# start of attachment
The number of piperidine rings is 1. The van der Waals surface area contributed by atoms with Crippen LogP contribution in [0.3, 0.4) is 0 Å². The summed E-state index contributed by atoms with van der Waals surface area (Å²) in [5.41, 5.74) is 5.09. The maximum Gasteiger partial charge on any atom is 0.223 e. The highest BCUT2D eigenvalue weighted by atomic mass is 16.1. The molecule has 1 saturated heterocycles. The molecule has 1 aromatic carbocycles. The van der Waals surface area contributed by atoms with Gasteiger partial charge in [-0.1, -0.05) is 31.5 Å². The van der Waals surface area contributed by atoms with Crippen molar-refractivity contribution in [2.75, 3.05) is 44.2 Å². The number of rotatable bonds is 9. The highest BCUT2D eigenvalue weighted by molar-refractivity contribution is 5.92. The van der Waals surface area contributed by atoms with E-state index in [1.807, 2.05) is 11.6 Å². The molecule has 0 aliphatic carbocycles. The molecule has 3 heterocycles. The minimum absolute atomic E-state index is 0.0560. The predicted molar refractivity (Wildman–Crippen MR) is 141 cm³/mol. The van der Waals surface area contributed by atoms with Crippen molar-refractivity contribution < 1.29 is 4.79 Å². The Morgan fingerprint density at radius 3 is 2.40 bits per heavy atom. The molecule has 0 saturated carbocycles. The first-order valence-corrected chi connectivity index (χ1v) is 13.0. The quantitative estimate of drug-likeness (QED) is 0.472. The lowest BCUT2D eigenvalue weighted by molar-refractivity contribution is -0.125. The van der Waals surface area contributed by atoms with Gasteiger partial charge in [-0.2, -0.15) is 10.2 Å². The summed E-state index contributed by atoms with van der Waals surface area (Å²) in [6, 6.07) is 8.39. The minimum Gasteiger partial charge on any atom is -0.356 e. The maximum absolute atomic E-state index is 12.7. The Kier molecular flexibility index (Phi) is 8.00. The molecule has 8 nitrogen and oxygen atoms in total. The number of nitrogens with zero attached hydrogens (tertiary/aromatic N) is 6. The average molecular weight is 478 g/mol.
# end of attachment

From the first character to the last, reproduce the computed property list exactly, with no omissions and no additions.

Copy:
The number of piperidine rings is 1. The van der Waals surface area contributed by atoms with Crippen LogP contribution in [0.3, 0.4) is 0 Å². The summed E-state index contributed by atoms with van der Waals surface area (Å²) in [5.41, 5.74) is 5.09. The maximum Gasteiger partial charge on any atom is 0.223 e. The highest BCUT2D eigenvalue weighted by atomic mass is 16.1. The molecule has 1 saturated heterocycles. The molecule has 1 aromatic carbocycles. The van der Waals surface area contributed by atoms with Gasteiger partial charge in [-0.1, -0.05) is 31.5 Å². The van der Waals surface area contributed by atoms with Crippen molar-refractivity contribution in [2.75, 3.05) is 44.2 Å². The number of rotatable bonds is 9. The highest BCUT2D eigenvalue weighted by molar-refractivity contribution is 5.92. The van der Waals surface area contributed by atoms with E-state index in [1.807, 2.05) is 11.6 Å². The molecule has 0 aliphatic carbocycles. The molecule has 3 heterocycles. The minimum absolute atomic E-state index is 0.0560. The predicted molar refractivity (Wildman–Crippen MR) is 141 cm³/mol. The van der Waals surface area contributed by atoms with Crippen molar-refractivity contribution < 1.29 is 4.79 Å². The Morgan fingerprint density at radius 3 is 2.40 bits per heavy atom. The molecule has 0 saturated carbocycles. The first-order valence-corrected chi connectivity index (χ1v) is 13.0. The quantitative estimate of drug-likeness (QED) is 0.472. The lowest BCUT2D eigenvalue weighted by molar-refractivity contribution is -0.125. The van der Waals surface area contributed by atoms with Gasteiger partial charge in [-0.2, -0.15) is 10.2 Å². The summed E-state index contributed by atoms with van der Waals surface area (Å²) in [6, 6.07) is 8.39. The minimum Gasteiger partial charge on any atom is -0.356 e. The maximum absolute atomic E-state index is 12.7. The Kier molecular flexibility index (Phi) is 8.00. The molecule has 8 nitrogen and oxygen atoms in total. The number of nitrogens with zero attached hydrogens (tertiary/aromatic N) is 6. The average molecular weight is 478 g/mol.